Movie projector: Hollywood looking for huge weekend as ‘Megamind,’ ‘Due Date’ and ‘Colored Girls’ open

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There should be something for everyone this weekend at the multiplex as a new family animated film, a male-targeted comedy and a female-targeted drama from director Tyler Perry all have big expectations. If the movie industry gets its wish, it could be the biggest opening weekend in the month of November ever.

“Megamind,” “Due Date,” and “For Colored Girls” are all generating strong pre-release interest among their distinct audiences, giving some executives in Hollywood hope that total receipts could beat the previous record for the first weekend in November of $154 million, set in 2003 when “The Matrix Revolutions” and “Elf” debuted.

“Megamind,” the latest 3-D animated film from DreamWorks Animation, is almost certain to top the box office with expected ticket sales of about $50 million. That’s in the midrange for recent non-sequels from the Glendale-based animation studio. March’s “How to Train Your Dragon” opened to $43.7 million, while 2009’s “Monsters vs Aliens” took in $59.3 million on its first weekend.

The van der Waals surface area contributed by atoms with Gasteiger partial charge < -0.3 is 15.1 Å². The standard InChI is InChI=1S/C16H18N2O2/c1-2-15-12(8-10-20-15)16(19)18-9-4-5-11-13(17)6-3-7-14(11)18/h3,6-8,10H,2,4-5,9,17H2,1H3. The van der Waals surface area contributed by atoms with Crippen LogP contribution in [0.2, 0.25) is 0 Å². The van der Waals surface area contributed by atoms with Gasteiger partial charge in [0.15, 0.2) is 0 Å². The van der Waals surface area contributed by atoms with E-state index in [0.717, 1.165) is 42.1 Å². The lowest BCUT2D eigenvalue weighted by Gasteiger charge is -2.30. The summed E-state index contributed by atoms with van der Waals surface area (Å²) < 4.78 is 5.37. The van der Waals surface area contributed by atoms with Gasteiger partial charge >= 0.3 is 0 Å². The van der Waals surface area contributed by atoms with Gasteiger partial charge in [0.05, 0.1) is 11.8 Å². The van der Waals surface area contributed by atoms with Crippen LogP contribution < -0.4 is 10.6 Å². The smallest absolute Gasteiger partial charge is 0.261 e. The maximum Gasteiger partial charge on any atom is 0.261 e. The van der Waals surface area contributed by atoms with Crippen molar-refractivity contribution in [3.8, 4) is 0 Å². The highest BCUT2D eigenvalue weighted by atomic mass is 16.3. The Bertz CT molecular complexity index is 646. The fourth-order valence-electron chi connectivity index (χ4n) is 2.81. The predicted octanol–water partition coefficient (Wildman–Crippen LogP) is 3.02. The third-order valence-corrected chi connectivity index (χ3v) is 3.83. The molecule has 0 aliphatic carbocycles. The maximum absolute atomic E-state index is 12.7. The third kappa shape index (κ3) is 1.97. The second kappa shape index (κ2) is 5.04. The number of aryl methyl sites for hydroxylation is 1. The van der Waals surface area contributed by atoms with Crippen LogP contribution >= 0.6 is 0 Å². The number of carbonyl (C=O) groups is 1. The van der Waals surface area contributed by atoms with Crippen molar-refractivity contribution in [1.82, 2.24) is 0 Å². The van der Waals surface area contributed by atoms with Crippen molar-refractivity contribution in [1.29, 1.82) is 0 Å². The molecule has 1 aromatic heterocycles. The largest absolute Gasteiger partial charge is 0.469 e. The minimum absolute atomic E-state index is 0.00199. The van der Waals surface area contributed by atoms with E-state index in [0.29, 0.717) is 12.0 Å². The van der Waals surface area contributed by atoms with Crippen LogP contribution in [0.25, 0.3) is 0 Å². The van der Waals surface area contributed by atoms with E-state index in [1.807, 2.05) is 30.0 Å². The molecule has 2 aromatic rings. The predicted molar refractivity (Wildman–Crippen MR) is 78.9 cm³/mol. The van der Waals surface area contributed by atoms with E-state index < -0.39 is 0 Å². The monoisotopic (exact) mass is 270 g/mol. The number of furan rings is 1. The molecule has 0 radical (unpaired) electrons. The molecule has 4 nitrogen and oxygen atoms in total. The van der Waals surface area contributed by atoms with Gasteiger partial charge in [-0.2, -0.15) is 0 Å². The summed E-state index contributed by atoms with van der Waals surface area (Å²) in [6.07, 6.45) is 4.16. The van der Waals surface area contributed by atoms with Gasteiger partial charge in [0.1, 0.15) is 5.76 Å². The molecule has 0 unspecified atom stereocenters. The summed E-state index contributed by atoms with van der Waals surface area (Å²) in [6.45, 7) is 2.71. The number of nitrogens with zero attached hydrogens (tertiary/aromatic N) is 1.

With its super-villain-turned-hero storyline, “Megamind” is expected to appeal most to boys. DreamWorks and its distribution partner Paramount Pictures are hoping that the audience will extend beyond young boys to tweens and possibly even teenage boys too.

However, as with all of DreamWorks’ movies, the opening weekend in the U.S. won’t ultimately be as important as how the movie holds in coming weeks and how it performs overseas. The well-received “Dragon,” for instance, ultimately grossed $217.6 million, almost five times its opening weekend take. For “Megamind” to get to $200 million, however, it will have to survive the expected blockbuster debut of “Harry Potter and the Deathly Hallows” in two weeks, after which it might enjoy a good Thanksgiving weekend among families.

Full story: Movie projector: Hollywood looking for huge weekend as ‘Megamind,’ ‘Due Date’ and ‘Colored Girls’ open [updated] | Company Town | Los Angeles Times